Guarding the Homefront

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The last time I played a video game with either of the Mario Bros. in it, Reagan was in his first term and Mr. Mario was chasing an ape. So I might have missed some of the nuances in this story from GameSpot—but I think I've got the gist:

In the town of Ravenna, Ohio, five teenage girls, ages 16 and 17, crafted some life-sized power-up boxes modeled after those in [Super Mario Bros.]. The cardboard boxes were covered in shiny, gold wrapping paper and had the black question marks familiar to most gamers. As an April Fools joke, the girls laid 17 of these boxes around the town in public spaces Friday morning.

The humor was lost on some residents, however. After noticing one package on the steps of a church, a concerned citizen reported the "suspicious package" to local authorities, who called in the county's hazardous materials unit and the bomb squad.

Upon further inspection, no materials designed to harm people, mushrooms to increase a person's size, or flowers that bestow the ability to project bouncing fireballs were found inside the boxes. The packages were empty.

According to the Ohio Record-Courier, "the incident will be referred to the Portage County Prosecutor's Office for possible charges against the girls."

[Thanks to Tim Dreier for the link.]

NEXT: My Brain Made Me Do It

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  1. Send the Koopa Troopas after them!

  2. The trouble with a prank like this is that it assumes its intended victims are, or ever have been, familiar enough with a decade-plus-old video game to remember the kinds of vivid details the pranksters are trying to mimic. It’s not surprising to me that it was all lost on the townsfolk.

  3. Suspicious boxes with question marks on them? I guess the Riddler must be on the Ravenna most wanted list.

  4. I do not mean this at all as a slur on small towns, but – what is the last time a small town actually had a serious security incident? I mean, does Ravenna, Ohio really feel so oppressed by the presumed threat of explosives in a box that they need to go gestapo on kids? Do people in Bunghole Creek, West Virginia really think that Osama has them in his sights?

    I work in a skyscraper. I fly out of LAX. I take the subway. I attend mass sporting events, concerts, etc. I rely on the California aqueduct. I frequently loll around the pool at Vegas. I don’t want to hear about burgs – population 1000 and some cows – spending money and time on security. Spend it where it’s needed, boys, or give it back to the taxpayers.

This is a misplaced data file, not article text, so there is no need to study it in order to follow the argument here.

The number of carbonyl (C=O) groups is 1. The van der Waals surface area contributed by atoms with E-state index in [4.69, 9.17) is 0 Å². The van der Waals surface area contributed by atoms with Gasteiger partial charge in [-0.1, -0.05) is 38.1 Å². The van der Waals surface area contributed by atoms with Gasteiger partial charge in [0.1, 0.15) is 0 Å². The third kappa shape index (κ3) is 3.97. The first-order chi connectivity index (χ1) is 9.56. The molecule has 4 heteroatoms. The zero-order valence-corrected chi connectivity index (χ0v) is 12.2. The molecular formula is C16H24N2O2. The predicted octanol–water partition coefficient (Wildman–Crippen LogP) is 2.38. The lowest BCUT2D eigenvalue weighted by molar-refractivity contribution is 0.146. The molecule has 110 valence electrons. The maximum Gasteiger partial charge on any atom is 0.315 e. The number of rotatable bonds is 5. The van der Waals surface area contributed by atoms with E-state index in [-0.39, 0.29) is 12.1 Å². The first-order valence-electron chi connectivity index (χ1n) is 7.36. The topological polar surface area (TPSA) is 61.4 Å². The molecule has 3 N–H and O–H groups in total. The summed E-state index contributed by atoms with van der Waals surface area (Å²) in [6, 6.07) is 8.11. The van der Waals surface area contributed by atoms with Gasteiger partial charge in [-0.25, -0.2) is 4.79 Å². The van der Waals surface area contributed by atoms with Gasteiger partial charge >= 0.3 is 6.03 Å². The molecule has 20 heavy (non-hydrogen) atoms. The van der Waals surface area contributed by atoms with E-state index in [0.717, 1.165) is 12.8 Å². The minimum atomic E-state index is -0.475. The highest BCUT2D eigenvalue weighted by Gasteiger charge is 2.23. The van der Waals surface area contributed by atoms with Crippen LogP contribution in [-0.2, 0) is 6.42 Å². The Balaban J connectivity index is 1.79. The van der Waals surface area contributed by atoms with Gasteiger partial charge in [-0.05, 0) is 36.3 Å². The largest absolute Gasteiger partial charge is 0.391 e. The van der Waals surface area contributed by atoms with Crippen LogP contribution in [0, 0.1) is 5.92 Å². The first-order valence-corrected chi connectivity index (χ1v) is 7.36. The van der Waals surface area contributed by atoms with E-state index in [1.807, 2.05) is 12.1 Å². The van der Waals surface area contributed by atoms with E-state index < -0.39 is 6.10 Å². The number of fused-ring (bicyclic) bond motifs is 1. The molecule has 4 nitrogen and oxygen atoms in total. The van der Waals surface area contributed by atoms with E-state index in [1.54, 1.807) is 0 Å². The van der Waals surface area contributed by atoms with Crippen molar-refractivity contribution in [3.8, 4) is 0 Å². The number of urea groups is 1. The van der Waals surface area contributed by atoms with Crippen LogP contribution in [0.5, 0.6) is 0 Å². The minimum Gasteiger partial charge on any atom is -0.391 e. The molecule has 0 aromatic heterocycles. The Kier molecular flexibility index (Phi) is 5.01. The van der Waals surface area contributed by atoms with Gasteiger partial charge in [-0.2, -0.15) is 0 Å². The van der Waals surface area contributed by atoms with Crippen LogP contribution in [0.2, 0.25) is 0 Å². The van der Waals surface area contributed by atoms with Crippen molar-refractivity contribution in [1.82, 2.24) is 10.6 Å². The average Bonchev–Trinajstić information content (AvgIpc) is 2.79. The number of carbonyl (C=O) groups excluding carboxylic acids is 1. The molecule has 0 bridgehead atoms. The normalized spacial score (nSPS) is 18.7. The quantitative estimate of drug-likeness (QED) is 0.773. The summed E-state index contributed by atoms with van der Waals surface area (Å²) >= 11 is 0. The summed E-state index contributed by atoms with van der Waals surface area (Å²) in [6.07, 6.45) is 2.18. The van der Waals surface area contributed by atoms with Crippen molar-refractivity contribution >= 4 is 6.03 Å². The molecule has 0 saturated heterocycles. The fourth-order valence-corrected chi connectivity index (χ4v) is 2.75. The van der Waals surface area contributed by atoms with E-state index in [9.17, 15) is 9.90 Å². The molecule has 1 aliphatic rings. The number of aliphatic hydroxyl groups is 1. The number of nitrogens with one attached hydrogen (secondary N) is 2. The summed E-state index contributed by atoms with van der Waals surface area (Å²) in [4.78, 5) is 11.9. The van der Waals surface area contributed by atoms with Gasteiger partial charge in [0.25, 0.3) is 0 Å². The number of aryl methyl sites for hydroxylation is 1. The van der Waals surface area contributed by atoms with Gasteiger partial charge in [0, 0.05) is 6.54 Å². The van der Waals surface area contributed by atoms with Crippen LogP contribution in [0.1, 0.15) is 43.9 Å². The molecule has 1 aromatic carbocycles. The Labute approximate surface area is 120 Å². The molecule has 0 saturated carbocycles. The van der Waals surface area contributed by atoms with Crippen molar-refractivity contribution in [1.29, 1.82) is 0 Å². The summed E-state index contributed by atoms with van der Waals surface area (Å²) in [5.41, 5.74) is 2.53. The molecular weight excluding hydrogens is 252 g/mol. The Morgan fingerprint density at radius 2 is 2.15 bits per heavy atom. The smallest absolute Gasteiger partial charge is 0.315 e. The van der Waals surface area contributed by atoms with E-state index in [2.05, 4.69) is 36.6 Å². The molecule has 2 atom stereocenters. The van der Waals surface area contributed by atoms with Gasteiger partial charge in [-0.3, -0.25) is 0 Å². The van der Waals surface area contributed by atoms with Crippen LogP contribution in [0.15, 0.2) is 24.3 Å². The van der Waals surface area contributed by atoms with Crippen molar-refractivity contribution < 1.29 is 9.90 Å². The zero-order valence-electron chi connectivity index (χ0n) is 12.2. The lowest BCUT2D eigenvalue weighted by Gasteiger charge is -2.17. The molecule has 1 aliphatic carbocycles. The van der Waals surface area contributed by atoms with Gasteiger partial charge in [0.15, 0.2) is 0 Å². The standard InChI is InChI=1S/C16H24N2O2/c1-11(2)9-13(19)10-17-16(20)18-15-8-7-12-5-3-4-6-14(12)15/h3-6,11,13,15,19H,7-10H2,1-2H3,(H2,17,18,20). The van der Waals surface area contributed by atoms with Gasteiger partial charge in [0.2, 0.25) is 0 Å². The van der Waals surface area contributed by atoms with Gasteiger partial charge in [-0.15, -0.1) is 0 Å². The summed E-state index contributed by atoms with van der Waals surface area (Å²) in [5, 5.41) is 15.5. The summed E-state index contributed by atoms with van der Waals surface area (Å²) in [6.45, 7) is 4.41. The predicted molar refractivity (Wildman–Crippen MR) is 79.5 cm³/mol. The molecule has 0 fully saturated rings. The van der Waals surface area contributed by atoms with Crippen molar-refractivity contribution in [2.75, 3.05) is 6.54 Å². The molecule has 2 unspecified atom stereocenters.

5. You should mean that as a slur on small towns, they mostly bite it.

  6. They should have at least put some giant coins in those boxes.

    I miss Super Mario Brothers.

  7. I’m surprised the local SWAT goons didn’t gun those kids down, and their little dogs too!

  8. Naah, I romanticize small towns. You know, like girls with curly hair always want straight hair, and vice versa. I – urban to the core – have an image of small towns as bucolic, friendly, smell-the-flowers places.

  9. I, too, work in a skyscraper. I attend mass sporting events, concerts, etc. I rely on the California aqueduct. I frequently loll around the pool at Vegas. (copied mercilessly from OP) i don’t ride the subway here, but I like BART when i’m up north.

    I do NOT romanticize small towns since i grew up in one. What a stifling, small-minded environment!

    But I do agree, let’s put security money into places that really need it. Otherwise, what’s going to protect Dodgers Stadium when the bomb hits. Or who’s gonna actually keep the gunman from getting to the El-Al counter this time (yeah, i was there when that happened)? Or how about some bioterror money? That siphons to the rest of the DHS to where it becomes useful.

  10. According to the Ohio Record-Courier, “the incident will be referred to the Portage County Prosecutor’s Office for possible charges against the girls.”

    Apart from littering, what exactly would the charge be for these kids? Or is there some USA PATRIOT provision that allows local officials to use anti terrorism laws against people who leave empty boxes lying around?

  11. “The trouble with a prank like this is that it assumes its intended victims are, or ever have been, familiar enough with a decade-plus-old video game to remember the kinds of vivid details the pranksters are trying to mimic.”

    Mario is probably the most widely recognized video game character of all time, and has had either a main, supporting, or cameo role in multiple dozens of games.

    /just sayin’

  12. “Whaddya in for kid?”
    “Littering.”
    And they all moved away from me on the Group W bench.
    “…and causing a disturbance.”
    And they all came back… mother stabbers and father rapers…

  13. I do not mean this at all as a slur on small towns

    I grew up near Ravenna. Slur away.

  14. jpe, so did I. Always seemed like a weird town.

    But, for what it’s worth, I think this prank was hilarious!

  15. Everyone…everyone…please look at the date on this article.